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Votes

Delegates Rust, Plum Provide Richmond Updates

Delegates Tom Rust (R-86) and Kenneth Plum (D-36) recap successes and missed opportunities in the first part of this year’s General Assembly session.

Herndon and Reston Delegates Tom Rust (R-86) and Kenneth Plum (D-36) ended the first half of the 2014 General Assembly session happy with the House of Delegates’ passage of transportation, education and absentee military voting bills. Tuesday, Feb. 11 marked the "crossover" point for this year’s General Assembly session, when both houses of the General Assembly must vote on all non-budget related legislation or allow those bills to die.

A HIGHLIGHT for both Rust and Plum was both houses’ passage of identical transportation legislation that will repeal the oft-criticized hybrid vehicle tax that charges hybrid drivers an annual $64 fee. Rust served as chairman of the 22-member transportation committee this year, which approved that piece of legislation, one of 112 bills it examined over the course of five weeks.

"The explanation last year was that people who drive hybrid vehicles use less fuel and therefore pay fewer fuel taxes," said Plum, a strong advocate for that bill. "Many people, including myself, thought there was a contradiction in the fact that we promote people’s decisions to drive more fuel efficient vehicles, but penalize them for not partaking in our state’s tax policy."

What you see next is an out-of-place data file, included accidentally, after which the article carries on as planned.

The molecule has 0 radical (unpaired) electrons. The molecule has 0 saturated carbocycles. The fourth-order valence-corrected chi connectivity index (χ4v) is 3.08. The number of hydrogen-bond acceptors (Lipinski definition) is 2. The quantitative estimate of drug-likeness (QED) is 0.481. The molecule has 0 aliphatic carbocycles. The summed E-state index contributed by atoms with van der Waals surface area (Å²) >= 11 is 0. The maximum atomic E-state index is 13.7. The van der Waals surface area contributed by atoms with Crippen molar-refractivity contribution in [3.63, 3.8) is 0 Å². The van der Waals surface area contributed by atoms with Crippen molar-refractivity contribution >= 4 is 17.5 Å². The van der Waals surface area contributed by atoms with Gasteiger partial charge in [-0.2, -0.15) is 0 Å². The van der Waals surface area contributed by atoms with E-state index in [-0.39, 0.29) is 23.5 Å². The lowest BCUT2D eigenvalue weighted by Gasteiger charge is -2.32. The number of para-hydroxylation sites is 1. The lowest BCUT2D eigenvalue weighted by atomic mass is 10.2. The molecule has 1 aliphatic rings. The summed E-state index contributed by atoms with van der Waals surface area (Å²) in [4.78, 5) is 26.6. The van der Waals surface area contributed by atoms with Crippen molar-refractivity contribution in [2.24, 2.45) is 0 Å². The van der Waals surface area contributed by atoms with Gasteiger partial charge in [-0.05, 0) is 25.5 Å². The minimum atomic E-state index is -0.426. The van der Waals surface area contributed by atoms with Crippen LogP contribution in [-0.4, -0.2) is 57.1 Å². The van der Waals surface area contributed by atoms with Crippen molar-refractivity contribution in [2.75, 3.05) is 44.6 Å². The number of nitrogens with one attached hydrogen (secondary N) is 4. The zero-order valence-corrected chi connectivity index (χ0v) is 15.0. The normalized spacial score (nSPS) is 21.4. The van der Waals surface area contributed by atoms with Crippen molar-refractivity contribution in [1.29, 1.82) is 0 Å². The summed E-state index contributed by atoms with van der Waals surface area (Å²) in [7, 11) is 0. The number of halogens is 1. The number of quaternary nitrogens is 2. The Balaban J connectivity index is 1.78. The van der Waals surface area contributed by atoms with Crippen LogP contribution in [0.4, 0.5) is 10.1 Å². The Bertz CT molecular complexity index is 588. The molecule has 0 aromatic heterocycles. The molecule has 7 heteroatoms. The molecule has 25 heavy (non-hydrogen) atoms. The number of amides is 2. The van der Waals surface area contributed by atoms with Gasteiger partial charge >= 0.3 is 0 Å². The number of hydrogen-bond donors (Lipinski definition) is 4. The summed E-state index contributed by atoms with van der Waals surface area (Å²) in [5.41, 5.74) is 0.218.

Rust also noted the passage of HB 759, which provides for secure electronic means for voting by overseas military members, as a major success. Rust said that in the past, Americans serving in uniform had to mail paper ballots back, which proved difficult for those serving in battle zones or at sea.

Rust also was chief patron of HB 754, providing school officials with increased flexibility for expulsion terms as opposed to mandatory periods, which passed in the House on Feb. 6. "Right now for school boards there are mandatory sentences for up to a year of expulsion for certain students," said Rust. "We put a package together that allows some flexibility with that for certain cases."

Plum, an advocate for increased gun control legislation, said that several bills had either been defeated in the Senate or were not expected to pass through the House this year. This included SB 39, requiring background checks for those attempting to purchase firearms at a gun show, which was tabled to the Senate’s Courts of Justice committee until 2015.

HB 705, which loosened requirement for recognition of out-of-state gun permits in Virginia, passed in the House, but was defeated 9-6 in a Senate committee, something Plum saw as a positive. "The difficulty with this is that we have no way of doing background checks on their permits already," said Plum.

For the second half of the budget-focused General Assembly session, Plum hopes to see additional funds allotted for Medicaid expansion for Virginians. "We could insure 400,000 additional Virginians with federal money if we could expand our program," said Plum.

According to Rust, there is no agreement on any additional funds for Medicaid expansion in the House’s proposed budget, though there may be some language in the Senate budget, a difference in bipartisan cooperation between houses that Plum also noted. The topic of Medicaid expansion has been particularly divisive for this year’s session, for which there has otherwise been more bipartisan cooperation than in years past, according to a Feb. 14 update from Del. Jim LeMunyon (R-67).

THIS YEAR’S SESSION will conclude Thursday, March 8. To stay updated or track specific legislation, visit http://lis.virginia.gov/lis.htm.